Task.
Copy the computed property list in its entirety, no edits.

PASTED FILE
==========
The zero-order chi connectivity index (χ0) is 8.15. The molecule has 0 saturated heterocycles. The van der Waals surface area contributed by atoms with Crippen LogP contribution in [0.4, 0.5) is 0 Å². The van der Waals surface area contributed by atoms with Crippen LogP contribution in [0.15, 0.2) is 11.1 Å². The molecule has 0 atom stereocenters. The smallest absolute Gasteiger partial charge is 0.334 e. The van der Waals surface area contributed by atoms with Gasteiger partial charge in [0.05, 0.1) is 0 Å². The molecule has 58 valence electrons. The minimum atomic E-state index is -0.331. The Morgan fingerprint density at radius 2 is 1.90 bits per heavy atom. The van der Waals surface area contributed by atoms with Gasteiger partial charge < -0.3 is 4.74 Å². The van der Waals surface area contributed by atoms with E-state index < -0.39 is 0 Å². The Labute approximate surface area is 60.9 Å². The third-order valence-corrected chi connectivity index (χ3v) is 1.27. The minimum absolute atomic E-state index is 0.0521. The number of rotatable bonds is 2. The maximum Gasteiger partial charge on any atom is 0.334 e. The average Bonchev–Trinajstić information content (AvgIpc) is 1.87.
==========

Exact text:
The zero-order chi connectivity index (χ0) is 8.15. The molecule has 0 saturated heterocycles. The van der Waals surface area contributed by atoms with Crippen LogP contribution in [0.4, 0.5) is 0 Å². The van der Waals surface area contributed by atoms with Crippen LogP contribution in [0.15, 0.2) is 11.1 Å². The molecule has 0 atom stereocenters. The smallest absolute Gasteiger partial charge is 0.334 e. The van der Waals surface area contributed by atoms with Gasteiger partial charge in [0.05, 0.1) is 0 Å². The molecule has 58 valence electrons. The minimum atomic E-state index is -0.331. The Morgan fingerprint density at radius 2 is 1.90 bits per heavy atom. The van der Waals surface area contributed by atoms with Gasteiger partial charge < -0.3 is 4.74 Å². The van der Waals surface area contributed by atoms with E-state index < -0.39 is 0 Å². The Labute approximate surface area is 60.9 Å². The third-order valence-corrected chi connectivity index (χ3v) is 1.27. The minimum absolute atomic E-state index is 0.0521. The number of rotatable bonds is 2. The maximum Gasteiger partial charge on any atom is 0.334 e. The average Bonchev–Trinajstić information content (AvgIpc) is 1.87.